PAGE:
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K Boats: Steam-Powered Submarines in World War I Paperback – 30 Mar 1999
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Thoroughly recommended for anyone interested in World War I Naval ships.
Most helpful customer reviews on Amazon.com
Having just obtained the book and read it again, I find it still a gripping read. The misguided thinking behind the development of Steam Powered Submarines (with smokestacks!) and their string of disasters resulting from inherent design flaws, human error, and just plain bad luck is one of those stories that could not have been made-up.
There's a detailed two chapter description of the ill-starred K-13's sinking on her trials, and the courageous and resourceful efforts that saved the survivors of the initial accident. The other main tale is the so-called Battle of May Island fleet exercise; one of those unfortunate disasters that resulted in major loss of life even without an enemy involved.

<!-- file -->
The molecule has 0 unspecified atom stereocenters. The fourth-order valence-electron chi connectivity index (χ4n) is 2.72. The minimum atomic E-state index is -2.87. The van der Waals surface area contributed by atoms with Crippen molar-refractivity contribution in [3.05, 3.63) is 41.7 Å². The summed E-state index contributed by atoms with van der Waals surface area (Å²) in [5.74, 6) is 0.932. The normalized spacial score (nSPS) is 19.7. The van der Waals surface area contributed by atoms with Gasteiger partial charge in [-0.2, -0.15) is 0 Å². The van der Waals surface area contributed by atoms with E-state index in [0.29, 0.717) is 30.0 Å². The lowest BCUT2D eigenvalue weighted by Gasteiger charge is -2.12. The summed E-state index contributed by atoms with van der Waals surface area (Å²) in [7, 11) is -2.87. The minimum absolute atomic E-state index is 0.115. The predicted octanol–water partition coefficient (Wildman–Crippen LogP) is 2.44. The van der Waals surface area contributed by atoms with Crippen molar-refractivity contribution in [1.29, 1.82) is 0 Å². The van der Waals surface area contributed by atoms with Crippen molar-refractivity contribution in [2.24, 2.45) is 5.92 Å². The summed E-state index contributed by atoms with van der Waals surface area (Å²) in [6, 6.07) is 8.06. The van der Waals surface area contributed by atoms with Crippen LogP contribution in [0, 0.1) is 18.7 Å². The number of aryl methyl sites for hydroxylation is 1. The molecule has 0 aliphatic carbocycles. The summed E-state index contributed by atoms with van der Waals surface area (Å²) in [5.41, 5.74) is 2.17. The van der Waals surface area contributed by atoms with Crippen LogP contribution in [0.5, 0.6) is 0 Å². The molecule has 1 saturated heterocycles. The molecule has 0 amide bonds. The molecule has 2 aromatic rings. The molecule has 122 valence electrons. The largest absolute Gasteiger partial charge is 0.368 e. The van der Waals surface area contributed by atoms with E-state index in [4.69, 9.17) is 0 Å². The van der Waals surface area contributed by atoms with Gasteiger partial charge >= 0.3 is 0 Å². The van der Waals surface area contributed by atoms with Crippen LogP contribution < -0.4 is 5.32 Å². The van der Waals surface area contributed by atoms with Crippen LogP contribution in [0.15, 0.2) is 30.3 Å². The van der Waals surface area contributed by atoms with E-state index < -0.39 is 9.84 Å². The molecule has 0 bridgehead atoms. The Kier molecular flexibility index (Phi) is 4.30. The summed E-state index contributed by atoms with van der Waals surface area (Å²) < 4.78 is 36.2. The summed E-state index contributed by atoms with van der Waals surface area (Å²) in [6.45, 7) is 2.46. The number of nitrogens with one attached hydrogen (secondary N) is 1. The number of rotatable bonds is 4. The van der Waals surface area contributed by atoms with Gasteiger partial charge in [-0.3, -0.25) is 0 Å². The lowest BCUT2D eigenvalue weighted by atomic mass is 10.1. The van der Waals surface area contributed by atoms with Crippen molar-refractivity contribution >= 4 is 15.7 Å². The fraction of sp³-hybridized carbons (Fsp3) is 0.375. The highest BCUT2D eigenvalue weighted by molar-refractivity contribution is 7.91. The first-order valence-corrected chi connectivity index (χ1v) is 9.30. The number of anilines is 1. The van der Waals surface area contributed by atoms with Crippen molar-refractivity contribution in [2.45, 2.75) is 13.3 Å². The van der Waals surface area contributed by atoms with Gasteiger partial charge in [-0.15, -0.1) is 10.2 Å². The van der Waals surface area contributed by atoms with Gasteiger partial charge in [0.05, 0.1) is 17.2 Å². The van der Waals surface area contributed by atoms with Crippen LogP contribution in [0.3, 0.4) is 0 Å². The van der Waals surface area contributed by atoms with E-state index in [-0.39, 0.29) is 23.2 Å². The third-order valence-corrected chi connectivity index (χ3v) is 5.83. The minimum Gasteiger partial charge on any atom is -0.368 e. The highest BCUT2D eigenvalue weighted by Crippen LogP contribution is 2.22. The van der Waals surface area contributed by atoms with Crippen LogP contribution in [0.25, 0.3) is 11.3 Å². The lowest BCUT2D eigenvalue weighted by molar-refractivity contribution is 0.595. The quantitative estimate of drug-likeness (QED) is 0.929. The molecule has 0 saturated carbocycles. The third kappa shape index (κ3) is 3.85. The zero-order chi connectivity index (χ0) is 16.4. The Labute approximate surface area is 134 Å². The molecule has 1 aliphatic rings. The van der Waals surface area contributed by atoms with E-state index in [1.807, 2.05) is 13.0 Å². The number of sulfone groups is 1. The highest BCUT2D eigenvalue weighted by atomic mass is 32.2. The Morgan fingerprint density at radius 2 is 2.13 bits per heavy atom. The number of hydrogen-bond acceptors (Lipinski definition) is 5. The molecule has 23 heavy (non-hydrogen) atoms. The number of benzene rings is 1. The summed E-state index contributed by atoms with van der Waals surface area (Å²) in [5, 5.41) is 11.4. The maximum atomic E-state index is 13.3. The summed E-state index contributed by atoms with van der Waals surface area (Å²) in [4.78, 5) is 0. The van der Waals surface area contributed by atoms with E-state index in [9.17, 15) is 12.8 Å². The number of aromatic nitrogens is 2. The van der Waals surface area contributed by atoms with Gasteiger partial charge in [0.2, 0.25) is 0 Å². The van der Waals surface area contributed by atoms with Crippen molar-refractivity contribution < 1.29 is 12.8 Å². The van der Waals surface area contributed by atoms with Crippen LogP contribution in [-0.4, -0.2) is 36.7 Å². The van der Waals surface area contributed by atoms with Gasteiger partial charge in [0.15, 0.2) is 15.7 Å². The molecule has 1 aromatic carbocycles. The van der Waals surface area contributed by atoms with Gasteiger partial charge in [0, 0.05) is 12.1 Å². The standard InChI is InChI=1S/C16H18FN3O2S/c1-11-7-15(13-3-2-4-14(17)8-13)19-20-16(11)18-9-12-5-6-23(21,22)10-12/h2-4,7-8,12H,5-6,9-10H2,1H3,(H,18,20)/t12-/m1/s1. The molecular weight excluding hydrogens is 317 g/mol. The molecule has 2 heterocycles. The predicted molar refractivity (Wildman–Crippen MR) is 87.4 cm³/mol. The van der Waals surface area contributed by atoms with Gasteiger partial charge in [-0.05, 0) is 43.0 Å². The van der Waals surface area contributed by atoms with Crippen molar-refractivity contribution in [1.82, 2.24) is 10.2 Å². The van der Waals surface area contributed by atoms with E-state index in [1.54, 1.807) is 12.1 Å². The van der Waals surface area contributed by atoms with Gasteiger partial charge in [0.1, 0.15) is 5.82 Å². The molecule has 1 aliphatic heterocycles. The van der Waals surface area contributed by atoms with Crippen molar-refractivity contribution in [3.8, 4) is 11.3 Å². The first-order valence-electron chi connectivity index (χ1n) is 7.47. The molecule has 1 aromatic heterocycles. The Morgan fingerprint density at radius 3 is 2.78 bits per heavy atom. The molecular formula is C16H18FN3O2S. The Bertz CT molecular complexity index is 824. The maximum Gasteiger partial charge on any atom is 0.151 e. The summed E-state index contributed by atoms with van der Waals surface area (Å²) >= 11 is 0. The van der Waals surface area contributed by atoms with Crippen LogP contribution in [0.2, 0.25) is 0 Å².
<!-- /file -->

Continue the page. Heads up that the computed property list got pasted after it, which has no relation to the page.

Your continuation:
My only complaint is that the book isn't long enough. I wish the author had gone into more detail about the later M-Boats as well since they were variations built on the K-Boat's technology, and experienced their own string of memorable mishaps. Still, it is one of the best stories of the early years of submarine development I have read.
The book has a fair number of illustrations, and a fold-out scale drawing of a K-Boat's layout.
Great book for the submarine history enthusiast or any interested reader.
The vessels were plagued with disasters-- crewmembers were killed in virtually all of them. They had been posted to picket duties, with the result that the crews were bored with little to do; they were undertrained and the submarines incorporated technology that was completely unfamiliar.
This book traces the boats from their genesis to their end. They were originally planned to counter Germany's high speed, ocean-going submarines. After WWI, when the files of the German High Seas Fleet were investigated by the British, they found that Germany had no such submarines and had never planned any. The K Boats were developed to counter a threat which had never existed at all.
Readers with an interest in naval submarine history and the way in which politics determines naval decision making should read this book. In addition to text it contains a host of photographs of K Boats underway and a fold-out of a schematic of a K. An excellent read.
Well researched and reads almost like a novel.
Good work !